You’re a free rider and slopestyle star, for those who don’t know, can you tell us what that involves?
Yeah, you just do tricks on a course and you’re judged, so you basically have a course that you ride, and you’re judged on the trick difficulty and the style.
You’ve been doing this for 20 years now, so what got you hooked in the first place?
I used to go on bike rides with my dad and we found local jumps in the area. Then we found a UK Mountain Bike magazine and from there I knew that it was a big sport. I’d seen the jumps before but when I saw it in magazines I knew it was a real thing.
At what point did you decide that it was time to turn it into something that was more than a hobby?
I never went to work or anything. I had my first competition when I was 17 in Europe and I finished in third place. After that I knew I could be pro, I wanted to be pro since like forever really. But then everyone does!
Can you tell us about your decision to partner with Haibike?
Yeah well E-bikes are the new big thing. Everyone can have fun on them even older people. But for true mountain bikers, well, it wasn’t really cool. I wanted to ride them because I thought they were really awesome and I wanted to change people’s view on them.
How do you think it’s changed your performance?
It’s just different. I don’t use an E-Bike for like my contests. I only use it for fun. I’d say that my fitness will be better now because I ride more you know. Even though the bikes are powered, I still ride so much more that you end up being fitter anyway because of it.
“After that I knew I could be pro, I wanted to be pro since like forever really. But then everyone does!”
Can you talk us through the models of E-bike you ride and what you ride them for?
The E-Bike that I use for everything is the Haibike xDuro AllMtn 10.0, it’s the lightest one that they have. It’s still heavy because it’s an E-Bike but it’s the lightest one that they do, and it makes it easier to do tricks.
Can you tell us about your most memorable competitions you’ve won?
Well I won the world tour 2013, freeride world tour, then there was a big one in London called the London Challenge 2010…
Can you describe the moment that you became a world champion?
I knew about it for quite a while but unofficially because of all the points and stuff. I didn’t celebrate until I got the award, but it was still amazing.
You’ve travelled the world. Where are your favourite places to ride?
They are all so cool, the places I go to, so it’s hard to say that one place is better than another really. I like Switzerland because the events they have there are really well put on and the scenery is crazy. Switzerland yeah, good stuff to ride, good events and super clean.
Would you say that the sport has changed much since you started?
The level of tricks are way harder, and the bikes have improved, they are stronger and lighter and now we’ve got E-Bikes which didn’t exist back then. So, the technology is better, and the better technology equals more fun.
Do you see more people taking up E-Bikes?
Normal people that don’t use them, people that might not know what mountain biking is, go and get an E-Bike because they’re easier to ride, and that can introduce them to mountain bike parks. I think the E-Bikes are really good for getting people into the sport.
“I bet half the people who watch my videos don’t even know what biking is. So, from that, I’ll probably get new people. I’ve had people messaging me saying that I got them into biking.”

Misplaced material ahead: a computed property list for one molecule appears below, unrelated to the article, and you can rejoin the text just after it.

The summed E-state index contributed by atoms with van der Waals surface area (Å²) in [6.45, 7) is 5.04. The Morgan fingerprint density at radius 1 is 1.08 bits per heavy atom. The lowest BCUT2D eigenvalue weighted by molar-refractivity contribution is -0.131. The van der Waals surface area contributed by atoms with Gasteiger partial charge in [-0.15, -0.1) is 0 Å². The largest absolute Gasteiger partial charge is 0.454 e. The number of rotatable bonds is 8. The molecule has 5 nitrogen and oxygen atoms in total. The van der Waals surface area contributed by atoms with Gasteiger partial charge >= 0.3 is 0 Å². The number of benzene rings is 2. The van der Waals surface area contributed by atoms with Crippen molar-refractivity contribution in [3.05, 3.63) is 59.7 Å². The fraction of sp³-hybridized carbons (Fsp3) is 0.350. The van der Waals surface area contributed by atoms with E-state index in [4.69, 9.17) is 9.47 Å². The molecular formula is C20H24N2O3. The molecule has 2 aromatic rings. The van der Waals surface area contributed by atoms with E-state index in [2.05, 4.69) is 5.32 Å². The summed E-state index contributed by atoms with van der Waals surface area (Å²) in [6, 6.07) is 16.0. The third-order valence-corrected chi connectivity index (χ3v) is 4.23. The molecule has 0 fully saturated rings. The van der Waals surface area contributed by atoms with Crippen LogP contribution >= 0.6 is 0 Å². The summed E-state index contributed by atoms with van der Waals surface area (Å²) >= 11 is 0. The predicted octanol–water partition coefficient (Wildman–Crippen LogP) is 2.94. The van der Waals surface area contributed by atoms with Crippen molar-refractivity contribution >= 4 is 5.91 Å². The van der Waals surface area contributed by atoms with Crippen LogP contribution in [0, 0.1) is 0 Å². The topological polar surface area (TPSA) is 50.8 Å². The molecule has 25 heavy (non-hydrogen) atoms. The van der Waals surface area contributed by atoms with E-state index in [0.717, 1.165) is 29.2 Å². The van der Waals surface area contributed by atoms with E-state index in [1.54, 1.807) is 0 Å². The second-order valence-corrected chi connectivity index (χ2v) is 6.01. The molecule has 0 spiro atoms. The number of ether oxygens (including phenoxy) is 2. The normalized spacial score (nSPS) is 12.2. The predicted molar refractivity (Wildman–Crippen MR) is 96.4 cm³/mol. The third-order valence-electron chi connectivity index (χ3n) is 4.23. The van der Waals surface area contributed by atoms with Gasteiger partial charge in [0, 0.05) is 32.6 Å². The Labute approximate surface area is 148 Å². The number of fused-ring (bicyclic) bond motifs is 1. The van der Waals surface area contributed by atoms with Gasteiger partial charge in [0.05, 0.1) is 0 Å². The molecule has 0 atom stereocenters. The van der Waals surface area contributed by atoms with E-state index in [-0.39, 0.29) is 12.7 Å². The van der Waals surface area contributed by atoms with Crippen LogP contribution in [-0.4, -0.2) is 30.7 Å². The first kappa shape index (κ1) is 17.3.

So just in terms of social media, obviously you have quite a huge following. How much do you think social media has played a part in reaching out to a bigger audience in terms of mountain biking. Would you say social media has played a big part in that?
That’s how the world works now. If I make a video on FB and 100,000 people see it, most probably aren’t even mountain bikers and they’ll be like’ oh wow’, and they might follow me. It’s a big circle really. Even on YouTube, if a video comes up of mine, like random stuff just shows up on the side. I bet half the people who watch my videos don’t even know what biking is. So, from that, I’ll probably get new people. I’ve had people messaging me saying that I got them into biking.
What would you say has helped grow your social media following?
I’ve always posted a lot and used it a lot because I really liked it. What really helps with social is posting a lot. That’s just how it works. You have to post a lot on there to let your page be seen. Especially with YouTube. I do three videos a week, which obviously shows your page to more people. The more you get the more YouTube want to show you. I guess that works for everything. It’s quite hard work but it’s something that I want to do.
What tips do you have for anyone who wants to take mounting biking more seriously?
Well, I’ve always said to kids who have asked how to get sponsored and how to get better, “. Because if you’re not having fun and you’re thinking too hard about being good then you’re not going to get better because you won’t be having fun doing it. As long as you’re having fun, you’re going to learn stuff.
Can you tell us your favourite trick and the best way to pull it off?
The best trick is a straightforward back flip, because it’s impressive for a crowd. With the back flip, once you’ve landed, you can add in lots of different combos. And if you want to start being my kind of guy then you need to know how to backflip really. The back flip is the best trick. If you want to learn it. It’s pretty simple. Just got fast at the jump you’re about to hit and they just pull back and look backwards and you will back flip. But don’t go and try it. Try it in a foam pit first!
Sam Pilgrim is an ambassador of Haibike, the leading e-performance brand.